There was another Indian wedding up the road last night, it seems that weddings are not primarily a weekend occasion. When Indian's play music it is always full blast; to be at the actual wedding it must have been deafening.
Speaking of noise... every night, it must be at about 4 am there is someone who walks down the street blowing a whistle and beating a gong. Does anyone have any suggestions as to why, why, WHY this could be? Local alarm? call to prayer? milkman? I might find it less annoying if I knew what it was for.

We are heading to the ashram for a few days tomorrow and we are all really looking forward to it. The air is cleaner as it is outside of the city and the food is not spicy which will be a nice change for Hunter. We will leave tomorrow morning and hope for a good driver and a clear yet scenic run in the traffic. I should explain...to get around we have been using a driver service;  Ray calls up and orders the car for a pick up or a few hours or all day. Most of the drivers have been great, some speak OK English others none at all. Last night when we went to the supermarket "hornboy" picked us up. This guy does not let up with the horn, all drivers use their horns a lot here but hornboy is something else. He is a young guy that quite frankly drives like a maniac (hopefully he wont be driving us to the ashram tomorrow).

   We discovered a new supermarket last night called Spencer's... sounds a bit posh compared to the Big Bazaar where we usually go. But really as far as I can tell it is no more expensive as the prices are set and are printed on all goods... actually, I found toilet paper last night at Sydney prices...bargain! Spencer's was not crowded and chaotic like big bazaar and was much easier to get around. All the supermarkets are a cross between a small Coles and a small Kmart, so Ray bought an iron last night for the bargain price of $10. 

  I forgot to mention yesterday that when we were driving back from the markets in Delhi we got a flat tyre. Rather than pulling off the road the driver decided to change it right in the middle of the busy 3 lane road. Ray served as traffic conductor while the kids and I stood as close to the centre barrier as we could. Several accidents where narrowly avoided...I am just grateful we were carrying a spare as I doubt it is a requirement here.

Sorry for the disjointed post...it will probably be a few days until I post again.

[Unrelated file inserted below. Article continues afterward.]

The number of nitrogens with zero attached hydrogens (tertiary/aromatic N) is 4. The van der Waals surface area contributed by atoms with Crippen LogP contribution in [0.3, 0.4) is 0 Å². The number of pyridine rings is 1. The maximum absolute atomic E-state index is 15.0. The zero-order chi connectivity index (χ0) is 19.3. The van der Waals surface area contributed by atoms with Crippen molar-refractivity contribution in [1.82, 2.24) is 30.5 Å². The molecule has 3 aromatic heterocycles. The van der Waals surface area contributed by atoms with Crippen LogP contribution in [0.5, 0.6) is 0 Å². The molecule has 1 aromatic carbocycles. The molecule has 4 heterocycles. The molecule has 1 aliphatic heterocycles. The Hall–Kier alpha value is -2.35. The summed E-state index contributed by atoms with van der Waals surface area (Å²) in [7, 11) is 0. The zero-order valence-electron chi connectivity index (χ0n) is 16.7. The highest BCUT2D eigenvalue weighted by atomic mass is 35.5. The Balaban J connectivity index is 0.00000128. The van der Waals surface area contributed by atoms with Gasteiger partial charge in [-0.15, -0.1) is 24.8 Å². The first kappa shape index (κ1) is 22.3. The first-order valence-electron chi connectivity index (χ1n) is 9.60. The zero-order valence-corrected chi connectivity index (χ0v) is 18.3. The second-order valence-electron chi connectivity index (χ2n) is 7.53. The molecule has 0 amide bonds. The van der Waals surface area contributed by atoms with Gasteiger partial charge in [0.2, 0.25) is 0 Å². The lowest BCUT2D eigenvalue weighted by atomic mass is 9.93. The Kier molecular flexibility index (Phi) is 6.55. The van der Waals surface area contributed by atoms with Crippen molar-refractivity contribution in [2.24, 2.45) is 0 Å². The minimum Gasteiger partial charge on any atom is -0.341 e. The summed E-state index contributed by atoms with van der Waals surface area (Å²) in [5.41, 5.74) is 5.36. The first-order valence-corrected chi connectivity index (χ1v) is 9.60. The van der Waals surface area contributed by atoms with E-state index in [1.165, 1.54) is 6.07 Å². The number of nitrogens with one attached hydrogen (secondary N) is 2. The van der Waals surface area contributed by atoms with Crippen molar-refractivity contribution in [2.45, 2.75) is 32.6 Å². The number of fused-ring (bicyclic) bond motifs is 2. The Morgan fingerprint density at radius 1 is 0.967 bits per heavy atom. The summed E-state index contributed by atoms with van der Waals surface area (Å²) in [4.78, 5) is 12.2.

Until then...namaste

Tuesday, December 9, 2008

street markets

For dinner on Monday night we ordered in Domino's pizza (for Hunter's benefit- she is still finding much of the food a bit spicy) it was cheap by Australian standards for delivered pizza but not by Indian standards. I am not really a fan of delivery pizza at the best of times, though we all agreed that Domino's pizza in India would be a one time event.

On Tuesday afternoon we decided to once again go in search of some street markets. After referring to a few websites we headed into Delhi. First we went to Janpath in central Delhi where they have the Janpath & Tibetan market. We all loved it. The shops and stalls were full of cheap scarves, jewelery, brass, clothing, wood carvings and more. People coming up to you trying to sell you necklaces, peacock feathers and carvings. Bargaining is necessary (Ray's job- he loves it) except in a few of the fixed price stores. The first stretch we covered was a row of women selling amazing bed linen, table runners, saris, scarves and wraps; each one calling out for us to come and see. In the Tibetan section Hunter bought some anklets while outside a fortune teller tried to entice Ray. He said....Ray has a lucky face! That he is a deep thinking person that loves his family, although not many understand his way of thinking!...I am thinking that perhaps you could make this gerealisation about most people who are out shopping with their family deep in thought...

Up in the clothing market Sam bought an Adidas hoodie and a New York hat... the real thing...no really...haha. 
Ray's big purchase of the day was a trumpet... yes a trumpet (photos to follow).
I of course bought wraps and scarves...what else...I envisage myself coming home with about 50 at this early stage - I can't resist.

The street food is becoming more and more tempting, it all looks so good, especially the stands that sell the sweet potato's and the one that cells sprouts and lentils...mmm. Do I go there? Maybe next time...

After Janpath we headed to another market... Dilli Haat. Dilli Haat is an organised market where you have to pay a small entrance fee. Once again shopping heaven. We perused some amazing crafts and beautiful fabrics. Hunter saw lots of children playing simple violins...she was on a mission (oh the noise). By this stage Ray was starving; a lot of Indian places sell Chinese food as well so Ray had chilli chicken and Hunter a mild crispy chicken. Sam and I stuck with curry.